When normal people find out that my job involves writing or thinking about politics, they sometimes ask questions like, “Who is to blame for the government shutdown?” Or “Will Donald Trump get reelected?” Or “Will Donald Trump get us all killed?” And I try to answer these queries quickly so as not to bore them too much: The people. Probably. And, I’m not discounting it, FWIW. Among people who also do this for a living, such as my fellow writers and editors at National Review, you have in-the-weeds conversations about “tail risks” to the whole system. You ask questions like, “Will the Senate still be around in ten years?” Or, “What would cause a regime change in the United States?”
And occasionally these conversations leave you with a thought that you can’t escape, even if you feel silly bringing it up. Here’s one that’s been bothering me lately. I’ve started to think that Supreme Court Justice Anthony Kennedy may be the one man preventing the United States from political breakdown.
Now, let me clear the decks a bit. I often find Anthony Kennedy’s jurisprudence ridiculous. And I find his self-regard utterly repulsive. He once told an audience that it was his duty to “impose order on a disordered reality.” He talks about his decisions as if he were the Tolkeinesque protagonist of the American story, beset by a fundamental loneliness while venturing to save the world. I don’t buy this self-conception for a second.
But I’ve come to believe that the Supreme Court has been playing a curious role in the American regime, one that isn’t assigned to it in the Constitution or by its post–Marbury v. Madison history. Technically, its role should be to declare whether or not this or that piece of legislation or executive-branch initiative is constitutional. This is what it claims to do.
But its real role in our regime is something else. The most salient feature of American political life is partisan conflict. Gerrymandering and other factors in elections have disempowered moderates in both parties and increased the power of activist groups in each political coalition. The closeness of presidential elections emphasizes that the country is divided in relatively equal camps. The American system, in the eyes of citizens, is functioning less and less like a federal system in an orderly republic. It seems more and more like a closely competitive mass democracy. So long as the presidential coalitions remain roughly competitive, partisans expect some victories in between their defeats.
And both sides have reason to pity themselves as the losers of the system. Partisan Democrats, with some justification, feel that the constitutional system favors dirt (geography), so it rewards Republicans with too many senators and even electoral votes than they would otherwise win. Many partisan Republicans also feel that their votes go for naught, and that elites in the media, donor class, and social scene of Washington, D.C., constantly make Republicans under-deliver on their promises. The mass democratic character has also been seeping into other institutions, with federal courts issuing boldly partisan decisions whose logic would embarrass them if their partisan character didn’t overwhelm all other considerations.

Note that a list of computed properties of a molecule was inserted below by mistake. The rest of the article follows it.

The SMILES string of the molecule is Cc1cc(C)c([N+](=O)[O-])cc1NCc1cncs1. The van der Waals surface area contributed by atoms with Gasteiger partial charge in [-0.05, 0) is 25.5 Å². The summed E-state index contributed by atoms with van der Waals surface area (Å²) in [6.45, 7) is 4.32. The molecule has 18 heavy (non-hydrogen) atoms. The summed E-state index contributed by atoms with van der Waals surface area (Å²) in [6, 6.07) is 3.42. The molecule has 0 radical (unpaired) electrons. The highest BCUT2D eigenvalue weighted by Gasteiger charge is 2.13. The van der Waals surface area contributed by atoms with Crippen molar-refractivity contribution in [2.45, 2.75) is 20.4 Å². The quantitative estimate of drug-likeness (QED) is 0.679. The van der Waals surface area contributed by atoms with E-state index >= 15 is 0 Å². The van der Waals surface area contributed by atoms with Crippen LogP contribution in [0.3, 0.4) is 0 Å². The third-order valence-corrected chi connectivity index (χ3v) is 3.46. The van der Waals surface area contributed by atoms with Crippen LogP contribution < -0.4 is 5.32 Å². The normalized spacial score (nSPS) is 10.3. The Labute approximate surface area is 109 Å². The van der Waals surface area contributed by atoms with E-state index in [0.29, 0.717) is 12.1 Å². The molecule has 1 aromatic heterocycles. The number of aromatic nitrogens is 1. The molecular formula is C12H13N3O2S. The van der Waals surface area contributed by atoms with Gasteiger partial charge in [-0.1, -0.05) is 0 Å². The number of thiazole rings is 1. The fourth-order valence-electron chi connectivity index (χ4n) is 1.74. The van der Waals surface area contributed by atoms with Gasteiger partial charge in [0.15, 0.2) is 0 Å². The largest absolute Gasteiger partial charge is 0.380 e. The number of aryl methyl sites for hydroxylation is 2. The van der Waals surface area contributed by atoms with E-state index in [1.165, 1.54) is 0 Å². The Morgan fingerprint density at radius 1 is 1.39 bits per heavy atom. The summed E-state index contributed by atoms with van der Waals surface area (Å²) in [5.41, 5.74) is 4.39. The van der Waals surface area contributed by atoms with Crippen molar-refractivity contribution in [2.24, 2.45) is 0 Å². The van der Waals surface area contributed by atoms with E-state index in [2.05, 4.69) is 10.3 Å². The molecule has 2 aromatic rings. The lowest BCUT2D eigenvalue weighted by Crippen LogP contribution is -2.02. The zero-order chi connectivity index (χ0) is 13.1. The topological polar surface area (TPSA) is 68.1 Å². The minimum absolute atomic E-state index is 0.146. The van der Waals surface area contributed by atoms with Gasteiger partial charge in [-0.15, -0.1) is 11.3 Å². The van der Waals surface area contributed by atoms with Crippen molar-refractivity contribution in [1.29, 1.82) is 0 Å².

The Supreme Court’s role in this scene, with Kennedy as the swing justice, has been to moderate and restrain the ambitions of each party. Kennedy deals out victories and defeats to each side — giving slightly more defeats to social conservatives. In effect, he constrains what each side can do to the other. His mercurial jurisprudence replicates and even gives the savor of legitimacy to a closely divided country.
So I’ve started to worry that if the Court soon consolidates to the left or the right, partisans on the losing end of that bargain will swiftly lose faith in democracy itself. A non-swinging Supreme Court would give the impression of super-charging the ability of one party to act, and restraining its competitor. A consolidated Supreme Court could open up whole new fields of legislation for one side to act against the other. At that point, what would happen?
With self-sorting populations and a strong country–city divide, our current partisan conflicts are intensifying. But I doubt that our partisan camps are ready to descend into open civil war. The United States population is probably too old for that.
But I can foresee both parties’ reaching for extraordinary measures if they felt that the Supreme Court had become the cat’s-paw of one party. The obvious bag of tricks includes states’ trying to nullify laws. Or one party could try to pack the Supreme Court with new justices to rectify or reverse the consolidation.
In other words, I’ve begun to think that what’s left of our constitutional regime relies on the impression of legitimacy given to it by a swinging Supreme Court, the Kennedy Court. Maybe we’ll get lucky and the relative strength of our respective presidential coalitions and the respective health of the Supreme Court justices will align to keep the court balanced roughly the way it is, preserving what’s left of our constitutional order. But lately, I’ve begun to doubt it.
If the accidents of history have made Anthony Kennedy our philosopher king, his death means American regime change.